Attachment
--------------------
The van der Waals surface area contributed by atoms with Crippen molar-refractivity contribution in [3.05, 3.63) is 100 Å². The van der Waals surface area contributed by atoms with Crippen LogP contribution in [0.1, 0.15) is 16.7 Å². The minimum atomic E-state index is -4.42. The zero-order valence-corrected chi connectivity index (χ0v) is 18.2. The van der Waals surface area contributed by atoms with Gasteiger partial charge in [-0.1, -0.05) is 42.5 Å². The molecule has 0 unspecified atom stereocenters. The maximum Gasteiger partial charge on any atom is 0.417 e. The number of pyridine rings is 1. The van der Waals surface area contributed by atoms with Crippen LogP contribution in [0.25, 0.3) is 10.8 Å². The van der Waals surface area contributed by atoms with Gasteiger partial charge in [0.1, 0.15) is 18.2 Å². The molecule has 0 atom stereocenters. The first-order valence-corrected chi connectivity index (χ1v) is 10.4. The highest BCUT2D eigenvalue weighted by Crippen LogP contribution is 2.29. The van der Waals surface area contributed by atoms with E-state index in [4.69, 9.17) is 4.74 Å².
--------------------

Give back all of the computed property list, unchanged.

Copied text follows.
The van der Waals surface area contributed by atoms with Crippen molar-refractivity contribution in [3.05, 3.63) is 100 Å². The van der Waals surface area contributed by atoms with Crippen LogP contribution in [0.1, 0.15) is 16.7 Å². The minimum atomic E-state index is -4.42. The zero-order valence-corrected chi connectivity index (χ0v) is 18.2. The van der Waals surface area contributed by atoms with Gasteiger partial charge in [-0.1, -0.05) is 42.5 Å². The molecule has 0 unspecified atom stereocenters. The maximum Gasteiger partial charge on any atom is 0.417 e. The number of pyridine rings is 1. The van der Waals surface area contributed by atoms with Crippen LogP contribution in [0.25, 0.3) is 10.8 Å². The van der Waals surface area contributed by atoms with Gasteiger partial charge in [0.1, 0.15) is 18.2 Å². The molecule has 0 atom stereocenters. The first-order valence-corrected chi connectivity index (χ1v) is 10.4. The highest BCUT2D eigenvalue weighted by Crippen LogP contribution is 2.29. The van der Waals surface area contributed by atoms with E-state index in [4.69, 9.17) is 4.74 Å².